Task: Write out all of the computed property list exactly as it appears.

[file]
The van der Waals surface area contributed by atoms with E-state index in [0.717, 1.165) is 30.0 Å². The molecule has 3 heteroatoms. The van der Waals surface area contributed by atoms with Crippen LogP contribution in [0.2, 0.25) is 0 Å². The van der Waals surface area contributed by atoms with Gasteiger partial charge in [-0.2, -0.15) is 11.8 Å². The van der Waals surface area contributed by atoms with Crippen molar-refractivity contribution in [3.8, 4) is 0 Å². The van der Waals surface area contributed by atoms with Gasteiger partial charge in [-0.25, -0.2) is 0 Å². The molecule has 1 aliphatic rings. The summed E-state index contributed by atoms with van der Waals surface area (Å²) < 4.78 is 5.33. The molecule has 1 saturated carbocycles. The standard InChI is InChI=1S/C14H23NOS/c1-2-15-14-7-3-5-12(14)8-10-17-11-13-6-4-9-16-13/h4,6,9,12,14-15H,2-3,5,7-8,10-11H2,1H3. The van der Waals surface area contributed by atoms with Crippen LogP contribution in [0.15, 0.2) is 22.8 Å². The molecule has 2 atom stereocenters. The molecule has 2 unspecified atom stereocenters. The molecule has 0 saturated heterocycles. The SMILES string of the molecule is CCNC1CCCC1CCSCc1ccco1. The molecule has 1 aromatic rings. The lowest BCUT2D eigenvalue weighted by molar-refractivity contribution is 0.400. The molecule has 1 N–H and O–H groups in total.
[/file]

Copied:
The van der Waals surface area contributed by atoms with E-state index in [0.717, 1.165) is 30.0 Å². The molecule has 3 heteroatoms. The van der Waals surface area contributed by atoms with Crippen LogP contribution in [0.2, 0.25) is 0 Å². The van der Waals surface area contributed by atoms with Gasteiger partial charge in [-0.2, -0.15) is 11.8 Å². The van der Waals surface area contributed by atoms with Crippen molar-refractivity contribution in [3.8, 4) is 0 Å². The van der Waals surface area contributed by atoms with Gasteiger partial charge in [-0.25, -0.2) is 0 Å². The molecule has 1 aliphatic rings. The summed E-state index contributed by atoms with van der Waals surface area (Å²) < 4.78 is 5.33. The molecule has 1 saturated carbocycles. The standard InChI is InChI=1S/C14H23NOS/c1-2-15-14-7-3-5-12(14)8-10-17-11-13-6-4-9-16-13/h4,6,9,12,14-15H,2-3,5,7-8,10-11H2,1H3. The van der Waals surface area contributed by atoms with Crippen LogP contribution in [0.15, 0.2) is 22.8 Å². The molecule has 2 atom stereocenters. The molecule has 2 unspecified atom stereocenters. The molecule has 0 saturated heterocycles. The SMILES string of the molecule is CCNC1CCCC1CCSCc1ccco1. The molecule has 1 aromatic rings. The lowest BCUT2D eigenvalue weighted by molar-refractivity contribution is 0.400. The molecule has 1 N–H and O–H groups in total.